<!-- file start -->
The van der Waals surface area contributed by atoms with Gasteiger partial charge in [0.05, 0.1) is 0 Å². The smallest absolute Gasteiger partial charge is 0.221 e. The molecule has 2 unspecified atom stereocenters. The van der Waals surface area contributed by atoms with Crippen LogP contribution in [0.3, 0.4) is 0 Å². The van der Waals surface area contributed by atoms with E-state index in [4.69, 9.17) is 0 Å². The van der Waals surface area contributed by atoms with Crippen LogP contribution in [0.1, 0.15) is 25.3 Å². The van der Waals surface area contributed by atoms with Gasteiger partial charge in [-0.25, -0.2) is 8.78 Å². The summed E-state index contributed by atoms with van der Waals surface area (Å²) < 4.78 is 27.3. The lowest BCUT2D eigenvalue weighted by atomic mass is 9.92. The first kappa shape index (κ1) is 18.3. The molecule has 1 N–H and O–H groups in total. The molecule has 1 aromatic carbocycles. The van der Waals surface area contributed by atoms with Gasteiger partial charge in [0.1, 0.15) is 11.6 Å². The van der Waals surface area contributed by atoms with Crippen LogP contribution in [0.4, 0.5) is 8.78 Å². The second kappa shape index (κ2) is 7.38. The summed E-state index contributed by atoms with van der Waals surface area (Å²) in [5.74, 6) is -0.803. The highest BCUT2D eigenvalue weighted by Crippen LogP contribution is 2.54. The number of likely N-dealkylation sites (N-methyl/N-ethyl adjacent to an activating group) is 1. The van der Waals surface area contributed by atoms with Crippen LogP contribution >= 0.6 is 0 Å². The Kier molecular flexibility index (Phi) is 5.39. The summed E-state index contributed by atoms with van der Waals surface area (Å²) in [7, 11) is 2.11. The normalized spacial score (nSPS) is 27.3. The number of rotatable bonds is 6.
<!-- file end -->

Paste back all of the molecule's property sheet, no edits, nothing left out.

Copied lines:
The van der Waals surface area contributed by atoms with Gasteiger partial charge in [0.05, 0.1) is 0 Å². The smallest absolute Gasteiger partial charge is 0.221 e. The molecule has 2 unspecified atom stereocenters. The van der Waals surface area contributed by atoms with Crippen LogP contribution in [0.3, 0.4) is 0 Å². The van der Waals surface area contributed by atoms with E-state index in [4.69, 9.17) is 0 Å². The van der Waals surface area contributed by atoms with Crippen LogP contribution in [0.1, 0.15) is 25.3 Å². The van der Waals surface area contributed by atoms with Gasteiger partial charge in [-0.25, -0.2) is 8.78 Å². The summed E-state index contributed by atoms with van der Waals surface area (Å²) < 4.78 is 27.3. The lowest BCUT2D eigenvalue weighted by atomic mass is 9.92. The first kappa shape index (κ1) is 18.3. The molecule has 1 N–H and O–H groups in total. The molecule has 1 aromatic carbocycles. The van der Waals surface area contributed by atoms with Gasteiger partial charge in [0.1, 0.15) is 11.6 Å². The van der Waals surface area contributed by atoms with Crippen LogP contribution in [0.4, 0.5) is 8.78 Å². The second kappa shape index (κ2) is 7.38. The summed E-state index contributed by atoms with van der Waals surface area (Å²) in [5.74, 6) is -0.803. The highest BCUT2D eigenvalue weighted by Crippen LogP contribution is 2.54. The number of likely N-dealkylation sites (N-methyl/N-ethyl adjacent to an activating group) is 1. The van der Waals surface area contributed by atoms with Crippen LogP contribution >= 0.6 is 0 Å². The Kier molecular flexibility index (Phi) is 5.39. The summed E-state index contributed by atoms with van der Waals surface area (Å²) in [7, 11) is 2.11. The normalized spacial score (nSPS) is 27.3. The number of rotatable bonds is 6.